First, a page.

(Image courtesy of Thinkstock).
More than a hundred errors related to how programs store and retrieve information from memory have been identified in a hardware design compliant with the RISC-V architecture. The flaw is already under repair and doesn’t appear in all RISC-V hardware, but they turn the spotlight back on the uphill battle for open-source chips.
Margaret Martonosi, a professor of computer science at Princeton University, and her colleagues published a paper last week that identified gaps in RISC-V’s memory ordering rules, which define how a processor’s operations take turns to access shared memory, ensuring that operations don’t cut the line.
The paper, released at the ACM International Conference on Architectural Support for Programming Languages and Operating Systems, warned that the flaws could cause errors in software running on the RISC-V instruction set architecture, which lays out the most basic functions of the chip like memory and logic. But the researchers noted that the errors only affected a high-performance version of RISC-V.
“Incorrect memory access orderings can result in software performing calculations using the wrong values,” Martonosi said in a statement. “These in turn can lead to hard-to-debug software errors that either causes the software to crash or to be vulnerable to security exploits.”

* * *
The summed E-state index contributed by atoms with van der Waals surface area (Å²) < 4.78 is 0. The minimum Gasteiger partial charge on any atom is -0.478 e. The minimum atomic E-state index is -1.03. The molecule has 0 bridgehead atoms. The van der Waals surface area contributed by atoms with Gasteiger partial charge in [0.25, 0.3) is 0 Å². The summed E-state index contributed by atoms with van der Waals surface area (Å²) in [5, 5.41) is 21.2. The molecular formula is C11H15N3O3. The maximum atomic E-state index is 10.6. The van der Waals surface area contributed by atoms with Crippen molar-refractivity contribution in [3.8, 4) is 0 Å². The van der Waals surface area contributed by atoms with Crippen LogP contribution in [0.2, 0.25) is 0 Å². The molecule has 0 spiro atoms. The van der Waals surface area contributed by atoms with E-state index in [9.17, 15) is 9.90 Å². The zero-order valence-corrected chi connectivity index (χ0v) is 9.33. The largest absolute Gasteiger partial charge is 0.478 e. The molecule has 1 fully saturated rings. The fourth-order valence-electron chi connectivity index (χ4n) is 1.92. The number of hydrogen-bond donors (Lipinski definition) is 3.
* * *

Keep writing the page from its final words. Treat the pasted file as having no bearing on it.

Krste Asanović, the chairman of the RISC-V Foundation, an industry group that supervises the open-source design, said that the memory flaws would be fixed this year in the latest specification. Daniel Lustig, a research scientist at Nvidia and one of the paper’s authors, is overseeing the repairs.
The memory errors are not likely to dampen enthusiasm for RISC-V more than the industry’s unwillingness to learn new architectures or dive into open-source. But RISC-V, which can be freely used and modified, has clearly intrigued companies looking into custom chips. The RISC-V Foundation includes members like Google, Microsoft, and Oracle, as well as IBM, which drafted the Power architecture for server chips.
Arguably, the bugs pale in comparison to RISC-V’s other obstacles. To break into the mainstream, it must entice developers trained on rival technology from Intel and ARM. To make matters worse, few companies appear to be turned off by ARM’s licensing rates. One particularly tricky task may be conveying RISC-V’s benefits.
RISC-V’s hook, supporters say, is that it reduces the massive amounts of money required for developing a custom chip. It allows companies to create chips for a fraction of the cost and with better power consumption and performance than closed architectures. It could also make it easier to integrate custom peripherals.